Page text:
In some cases the unsealed pedals hold up better than sealed pedals. Sealed pedals use a cartridge bearing. Unsealed pedals use loose ball bearings. With unsealed pedals you can regrease the bearings if you ride through water, mud, or sand a lot. With unsealed pedals you have to replace the cartridge bearing which gets to be more expensive if you have to do it a lot. Unsealed pedals are also better for trials where you’re doing things like pedal grabs. In trials you can blow a cartridge bearing apart from the abuse. With an unsealed pedal you just have to regrease the bearings and fiddle with the tightness of the bearing race to keep the pedals in working order.
For sealed pedals I’d recommend either the Shimano DX or the Atomlab Aircorp. The Shimano pedals have smaller diameter pins. Some people like that and some people don’t. Shop around for the Shimano pedals. You can get them for much less than their MSRP. The 2004 Aircorp pedals are redesigned from the 2003 model. The 2004 model is a bearingless design. It uses all bushings and no bearings. I don’t know how well the 2004 version will work. It’s untested, unknown. It may do very well. With no bearing there is no bearing to break. That should improve durability and reliability. Someone is going to have to try the new 2004 Aircorp on a muni and report back about how the new design holds up. I’ve got the 2002 era Aircorps and no plans to be buying the 2004 model any time soon (no need, my current pedals are working just fine).
Could you enlighten us as to the nature of this bushing design?
Also, I just got a used set of snafus with unsealed bearingsa, and I’m happy, except that they have lots of play in them and I can’t figure out which socket fits the race. A 13 is too small, but a 14 is too big . Strange. So, I can’t grease or tighten them, but I still expect to get a good 6months to a year of heavy trials abuse in on them, that is, if the cage doesn’t shatter or crack. That’s what happened on my last set. I also tried the wellgo b-37s, but now they’re on my muni. They work well. I’ve also heard many good things aboout the azonic a-frame, which I would buy if I weren’t set for pedals for a loong time (I hope).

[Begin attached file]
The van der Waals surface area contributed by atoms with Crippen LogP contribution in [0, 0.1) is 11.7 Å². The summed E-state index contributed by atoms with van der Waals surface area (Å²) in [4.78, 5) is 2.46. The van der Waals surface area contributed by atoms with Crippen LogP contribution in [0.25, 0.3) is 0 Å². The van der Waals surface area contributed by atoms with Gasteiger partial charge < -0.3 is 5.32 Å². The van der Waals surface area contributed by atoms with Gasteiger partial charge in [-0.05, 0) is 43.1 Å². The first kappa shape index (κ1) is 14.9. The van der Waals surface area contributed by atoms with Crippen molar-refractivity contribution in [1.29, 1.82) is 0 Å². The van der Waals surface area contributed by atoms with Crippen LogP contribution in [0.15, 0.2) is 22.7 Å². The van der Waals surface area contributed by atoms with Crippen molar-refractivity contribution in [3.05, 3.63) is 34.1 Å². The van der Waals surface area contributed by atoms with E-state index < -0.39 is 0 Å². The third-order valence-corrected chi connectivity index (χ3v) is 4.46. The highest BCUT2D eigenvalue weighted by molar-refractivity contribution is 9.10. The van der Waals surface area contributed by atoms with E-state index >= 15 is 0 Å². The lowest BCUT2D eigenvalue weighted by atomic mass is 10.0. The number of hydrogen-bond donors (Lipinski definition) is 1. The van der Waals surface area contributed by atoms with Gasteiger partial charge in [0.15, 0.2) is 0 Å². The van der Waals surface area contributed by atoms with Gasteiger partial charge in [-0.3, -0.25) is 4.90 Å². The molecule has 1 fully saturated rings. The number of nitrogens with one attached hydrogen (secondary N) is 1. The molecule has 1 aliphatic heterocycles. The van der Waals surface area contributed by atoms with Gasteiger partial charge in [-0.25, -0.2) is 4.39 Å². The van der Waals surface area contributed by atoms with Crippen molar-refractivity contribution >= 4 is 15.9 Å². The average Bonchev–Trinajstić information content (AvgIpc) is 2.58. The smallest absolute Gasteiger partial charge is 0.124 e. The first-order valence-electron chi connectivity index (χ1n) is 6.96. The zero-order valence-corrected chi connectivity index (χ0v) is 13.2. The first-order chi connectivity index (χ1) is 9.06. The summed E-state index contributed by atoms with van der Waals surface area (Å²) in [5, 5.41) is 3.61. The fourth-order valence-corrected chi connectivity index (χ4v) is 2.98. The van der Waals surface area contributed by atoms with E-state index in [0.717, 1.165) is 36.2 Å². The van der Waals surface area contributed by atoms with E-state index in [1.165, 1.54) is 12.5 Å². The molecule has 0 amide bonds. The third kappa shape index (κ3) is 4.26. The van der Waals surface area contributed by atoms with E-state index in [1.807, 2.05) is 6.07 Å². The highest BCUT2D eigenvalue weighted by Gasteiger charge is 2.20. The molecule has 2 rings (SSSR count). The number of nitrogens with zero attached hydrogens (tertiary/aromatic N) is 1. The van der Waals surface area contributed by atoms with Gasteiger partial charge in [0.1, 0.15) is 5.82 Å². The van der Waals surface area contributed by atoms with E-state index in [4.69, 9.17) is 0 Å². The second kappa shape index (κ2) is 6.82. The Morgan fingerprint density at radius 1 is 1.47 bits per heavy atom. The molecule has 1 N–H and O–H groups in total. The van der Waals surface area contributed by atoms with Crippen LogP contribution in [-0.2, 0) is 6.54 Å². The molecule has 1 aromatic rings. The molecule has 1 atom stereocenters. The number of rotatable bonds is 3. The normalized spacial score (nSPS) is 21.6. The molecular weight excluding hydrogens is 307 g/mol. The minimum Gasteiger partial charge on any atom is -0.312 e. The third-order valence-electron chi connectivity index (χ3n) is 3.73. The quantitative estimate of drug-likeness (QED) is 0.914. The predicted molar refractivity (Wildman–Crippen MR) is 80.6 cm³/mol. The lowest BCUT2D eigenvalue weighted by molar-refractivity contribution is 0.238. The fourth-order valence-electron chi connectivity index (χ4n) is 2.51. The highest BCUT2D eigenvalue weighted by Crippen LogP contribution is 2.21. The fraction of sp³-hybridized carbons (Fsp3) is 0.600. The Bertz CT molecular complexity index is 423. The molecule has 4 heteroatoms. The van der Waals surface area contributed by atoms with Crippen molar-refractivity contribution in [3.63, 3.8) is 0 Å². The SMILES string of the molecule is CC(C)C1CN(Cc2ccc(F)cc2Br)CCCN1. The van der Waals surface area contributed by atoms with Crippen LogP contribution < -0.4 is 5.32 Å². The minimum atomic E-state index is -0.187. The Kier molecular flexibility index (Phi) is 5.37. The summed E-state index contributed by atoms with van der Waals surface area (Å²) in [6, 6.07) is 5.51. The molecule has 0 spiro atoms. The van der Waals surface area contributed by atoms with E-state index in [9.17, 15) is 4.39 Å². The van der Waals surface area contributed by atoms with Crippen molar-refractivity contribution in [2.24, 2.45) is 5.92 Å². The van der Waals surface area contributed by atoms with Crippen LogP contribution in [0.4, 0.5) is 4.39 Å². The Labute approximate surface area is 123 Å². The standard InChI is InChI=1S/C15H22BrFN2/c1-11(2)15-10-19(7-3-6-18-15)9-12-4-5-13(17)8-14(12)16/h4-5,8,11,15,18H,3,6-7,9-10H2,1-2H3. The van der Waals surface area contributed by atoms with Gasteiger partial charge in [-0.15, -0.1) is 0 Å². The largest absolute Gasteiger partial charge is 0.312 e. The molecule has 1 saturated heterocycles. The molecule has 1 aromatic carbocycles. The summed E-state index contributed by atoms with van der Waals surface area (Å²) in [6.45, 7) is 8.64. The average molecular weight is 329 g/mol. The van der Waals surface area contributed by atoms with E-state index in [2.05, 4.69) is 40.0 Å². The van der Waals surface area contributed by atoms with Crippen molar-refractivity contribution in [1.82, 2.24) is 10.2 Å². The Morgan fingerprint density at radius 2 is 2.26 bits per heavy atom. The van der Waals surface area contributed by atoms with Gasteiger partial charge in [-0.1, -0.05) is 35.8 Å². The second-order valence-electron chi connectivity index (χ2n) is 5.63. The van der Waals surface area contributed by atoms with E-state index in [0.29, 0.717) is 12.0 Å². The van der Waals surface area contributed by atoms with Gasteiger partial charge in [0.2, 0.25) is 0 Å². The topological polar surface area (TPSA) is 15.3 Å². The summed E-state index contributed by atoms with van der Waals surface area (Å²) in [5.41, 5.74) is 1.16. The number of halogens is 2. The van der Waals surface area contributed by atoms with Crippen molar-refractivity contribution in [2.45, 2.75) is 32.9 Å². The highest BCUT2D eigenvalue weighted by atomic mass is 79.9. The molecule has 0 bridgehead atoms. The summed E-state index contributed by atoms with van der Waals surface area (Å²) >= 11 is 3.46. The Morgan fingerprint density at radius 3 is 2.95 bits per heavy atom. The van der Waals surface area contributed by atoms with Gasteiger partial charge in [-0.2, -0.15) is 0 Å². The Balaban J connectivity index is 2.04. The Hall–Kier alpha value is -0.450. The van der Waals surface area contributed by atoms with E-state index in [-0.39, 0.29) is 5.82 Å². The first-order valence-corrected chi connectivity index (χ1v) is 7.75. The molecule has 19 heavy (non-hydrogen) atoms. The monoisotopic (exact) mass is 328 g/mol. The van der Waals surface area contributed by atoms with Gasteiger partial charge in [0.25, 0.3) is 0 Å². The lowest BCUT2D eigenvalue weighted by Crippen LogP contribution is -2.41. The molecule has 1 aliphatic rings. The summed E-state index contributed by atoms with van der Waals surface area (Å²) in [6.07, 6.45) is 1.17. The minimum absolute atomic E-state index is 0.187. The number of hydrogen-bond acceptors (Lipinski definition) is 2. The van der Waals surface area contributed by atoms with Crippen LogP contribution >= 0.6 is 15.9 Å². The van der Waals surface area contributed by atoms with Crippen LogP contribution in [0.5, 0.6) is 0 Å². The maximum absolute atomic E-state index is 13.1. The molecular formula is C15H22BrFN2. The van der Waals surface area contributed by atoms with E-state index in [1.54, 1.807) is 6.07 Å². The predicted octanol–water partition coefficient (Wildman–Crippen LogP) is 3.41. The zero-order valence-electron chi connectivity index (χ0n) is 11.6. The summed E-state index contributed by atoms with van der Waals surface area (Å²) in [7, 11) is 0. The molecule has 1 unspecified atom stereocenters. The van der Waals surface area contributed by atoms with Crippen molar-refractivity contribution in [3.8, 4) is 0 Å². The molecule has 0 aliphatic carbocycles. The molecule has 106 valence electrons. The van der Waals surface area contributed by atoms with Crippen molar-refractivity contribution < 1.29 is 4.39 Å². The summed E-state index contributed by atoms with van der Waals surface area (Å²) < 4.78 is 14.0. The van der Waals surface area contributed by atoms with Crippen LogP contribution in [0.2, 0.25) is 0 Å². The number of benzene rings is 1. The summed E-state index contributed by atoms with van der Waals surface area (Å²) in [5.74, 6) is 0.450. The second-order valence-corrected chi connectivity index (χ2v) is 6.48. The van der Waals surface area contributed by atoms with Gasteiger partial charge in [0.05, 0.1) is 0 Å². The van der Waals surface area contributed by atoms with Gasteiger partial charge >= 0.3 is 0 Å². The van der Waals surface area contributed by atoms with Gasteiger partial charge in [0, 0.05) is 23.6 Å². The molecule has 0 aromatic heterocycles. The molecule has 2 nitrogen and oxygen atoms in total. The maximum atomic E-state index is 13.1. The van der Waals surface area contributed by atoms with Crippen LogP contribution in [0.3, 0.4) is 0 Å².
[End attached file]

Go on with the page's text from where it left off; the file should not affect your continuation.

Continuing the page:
One last thing, stay away from magnesium. It’s really bad cuz you can rip the pins right out of the body, and then all it’s good for is burning.
I don’t know much about it, other than what’s mentioned on their web site.
The 2003 design had one DU bushing and one cartridge bearing per pedal. The 2004 design has two DU bushings per pedal and no cartridge bearing. I’m optimistic about the new design, but until someone gives it some hard abuse on a muni it will be untested and unknown. A quality pedal that will never have a bearing go “crunch” in the middle of a ride will be well worth the cost of those pedals.
There are clipless pedals that use all bushings and no ball bearings. I’m not aware of any platform pedals (other than the Atomlab pedals) that have gone with the all bushing design.
On your Snafu’s try an Imperial (English) socket. It may not be metric. Also some sockets with thick walls may not fit due to clearance. There are sockets with thinner walls, but they are usually the more expensive sockets.